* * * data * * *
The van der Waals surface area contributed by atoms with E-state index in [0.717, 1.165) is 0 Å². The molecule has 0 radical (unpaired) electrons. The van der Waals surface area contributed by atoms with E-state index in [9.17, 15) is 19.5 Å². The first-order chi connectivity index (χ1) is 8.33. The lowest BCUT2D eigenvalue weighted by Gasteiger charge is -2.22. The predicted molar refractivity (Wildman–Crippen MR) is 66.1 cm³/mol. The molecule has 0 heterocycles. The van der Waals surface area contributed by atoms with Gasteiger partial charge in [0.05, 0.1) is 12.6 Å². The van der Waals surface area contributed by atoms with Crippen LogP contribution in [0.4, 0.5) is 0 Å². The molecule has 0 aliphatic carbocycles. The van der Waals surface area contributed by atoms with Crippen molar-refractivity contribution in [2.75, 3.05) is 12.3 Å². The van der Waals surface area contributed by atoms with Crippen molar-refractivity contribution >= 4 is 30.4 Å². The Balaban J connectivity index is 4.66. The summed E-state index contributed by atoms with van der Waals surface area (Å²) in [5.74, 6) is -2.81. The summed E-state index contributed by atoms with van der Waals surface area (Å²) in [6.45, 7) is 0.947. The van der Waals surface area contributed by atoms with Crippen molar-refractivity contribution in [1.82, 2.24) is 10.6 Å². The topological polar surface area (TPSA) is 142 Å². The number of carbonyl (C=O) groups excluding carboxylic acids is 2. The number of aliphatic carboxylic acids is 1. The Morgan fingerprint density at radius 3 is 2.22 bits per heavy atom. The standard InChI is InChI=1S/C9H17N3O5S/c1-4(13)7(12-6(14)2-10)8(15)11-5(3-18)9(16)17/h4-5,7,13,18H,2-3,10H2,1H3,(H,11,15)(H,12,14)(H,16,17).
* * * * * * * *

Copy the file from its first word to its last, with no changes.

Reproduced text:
The van der Waals surface area contributed by atoms with E-state index in [0.717, 1.165) is 0 Å². The molecule has 0 radical (unpaired) electrons. The van der Waals surface area contributed by atoms with E-state index in [9.17, 15) is 19.5 Å². The first-order chi connectivity index (χ1) is 8.33. The lowest BCUT2D eigenvalue weighted by Gasteiger charge is -2.22. The predicted molar refractivity (Wildman–Crippen MR) is 66.1 cm³/mol. The molecule has 0 heterocycles. The van der Waals surface area contributed by atoms with Gasteiger partial charge in [0.05, 0.1) is 12.6 Å². The van der Waals surface area contributed by atoms with Crippen LogP contribution in [0.4, 0.5) is 0 Å². The molecule has 0 aliphatic carbocycles. The van der Waals surface area contributed by atoms with Crippen molar-refractivity contribution in [2.75, 3.05) is 12.3 Å². The van der Waals surface area contributed by atoms with Crippen molar-refractivity contribution >= 4 is 30.4 Å². The Balaban J connectivity index is 4.66. The summed E-state index contributed by atoms with van der Waals surface area (Å²) in [5.74, 6) is -2.81. The summed E-state index contributed by atoms with van der Waals surface area (Å²) in [6.45, 7) is 0.947. The van der Waals surface area contributed by atoms with Crippen molar-refractivity contribution in [1.82, 2.24) is 10.6 Å². The topological polar surface area (TPSA) is 142 Å². The number of carbonyl (C=O) groups excluding carboxylic acids is 2. The number of aliphatic carboxylic acids is 1. The Morgan fingerprint density at radius 3 is 2.22 bits per heavy atom. The standard InChI is InChI=1S/C9H17N3O5S/c1-4(13)7(12-6(14)2-10)8(15)11-5(3-18)9(16)17/h4-5,7,13,18H,2-3,10H2,1H3,(H,11,15)(H,12,14)(H,16,17).